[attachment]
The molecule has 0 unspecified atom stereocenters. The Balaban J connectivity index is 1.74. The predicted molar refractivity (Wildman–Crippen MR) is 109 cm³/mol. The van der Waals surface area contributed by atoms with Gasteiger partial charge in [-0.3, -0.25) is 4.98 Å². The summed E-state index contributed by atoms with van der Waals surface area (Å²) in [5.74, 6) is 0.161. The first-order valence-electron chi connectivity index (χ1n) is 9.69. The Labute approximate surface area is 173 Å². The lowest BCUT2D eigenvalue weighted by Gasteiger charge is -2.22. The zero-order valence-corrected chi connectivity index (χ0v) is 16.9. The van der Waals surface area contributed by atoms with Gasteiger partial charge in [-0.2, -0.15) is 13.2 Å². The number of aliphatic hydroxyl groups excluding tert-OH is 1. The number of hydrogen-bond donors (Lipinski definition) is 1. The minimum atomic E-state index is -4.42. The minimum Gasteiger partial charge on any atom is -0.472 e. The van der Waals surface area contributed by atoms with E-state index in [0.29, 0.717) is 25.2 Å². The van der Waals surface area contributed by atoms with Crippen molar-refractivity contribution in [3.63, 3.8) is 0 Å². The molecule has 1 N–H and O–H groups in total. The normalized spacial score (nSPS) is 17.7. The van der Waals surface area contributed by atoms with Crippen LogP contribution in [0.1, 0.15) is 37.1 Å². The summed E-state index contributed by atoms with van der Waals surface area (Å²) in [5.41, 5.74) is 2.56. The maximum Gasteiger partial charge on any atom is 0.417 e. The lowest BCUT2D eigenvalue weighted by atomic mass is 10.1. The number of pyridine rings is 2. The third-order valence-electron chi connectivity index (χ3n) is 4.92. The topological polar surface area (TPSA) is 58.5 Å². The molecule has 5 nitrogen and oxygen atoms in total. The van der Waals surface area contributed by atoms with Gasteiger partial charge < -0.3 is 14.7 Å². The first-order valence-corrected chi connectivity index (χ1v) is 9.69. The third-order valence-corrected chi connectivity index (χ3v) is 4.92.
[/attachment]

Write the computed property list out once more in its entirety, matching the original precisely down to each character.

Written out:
The molecule has 0 unspecified atom stereocenters. The Balaban J connectivity index is 1.74. The predicted molar refractivity (Wildman–Crippen MR) is 109 cm³/mol. The van der Waals surface area contributed by atoms with Gasteiger partial charge in [-0.3, -0.25) is 4.98 Å². The summed E-state index contributed by atoms with van der Waals surface area (Å²) in [5.74, 6) is 0.161. The first-order valence-electron chi connectivity index (χ1n) is 9.69. The Labute approximate surface area is 173 Å². The lowest BCUT2D eigenvalue weighted by Gasteiger charge is -2.22. The zero-order valence-corrected chi connectivity index (χ0v) is 16.9. The van der Waals surface area contributed by atoms with Gasteiger partial charge in [-0.2, -0.15) is 13.2 Å². The number of aliphatic hydroxyl groups excluding tert-OH is 1. The number of hydrogen-bond donors (Lipinski definition) is 1. The minimum atomic E-state index is -4.42. The minimum Gasteiger partial charge on any atom is -0.472 e. The van der Waals surface area contributed by atoms with E-state index in [0.29, 0.717) is 25.2 Å². The van der Waals surface area contributed by atoms with Crippen molar-refractivity contribution in [3.63, 3.8) is 0 Å². The molecule has 1 N–H and O–H groups in total. The normalized spacial score (nSPS) is 17.7. The van der Waals surface area contributed by atoms with Crippen LogP contribution in [0.1, 0.15) is 37.1 Å². The summed E-state index contributed by atoms with van der Waals surface area (Å²) in [5.41, 5.74) is 2.56. The maximum Gasteiger partial charge on any atom is 0.417 e. The lowest BCUT2D eigenvalue weighted by atomic mass is 10.1. The number of pyridine rings is 2. The third-order valence-electron chi connectivity index (χ3n) is 4.92. The topological polar surface area (TPSA) is 58.5 Å². The molecule has 5 nitrogen and oxygen atoms in total. The van der Waals surface area contributed by atoms with Gasteiger partial charge < -0.3 is 14.7 Å². The first-order valence-corrected chi connectivity index (χ1v) is 9.69. The third-order valence-corrected chi connectivity index (χ3v) is 4.92.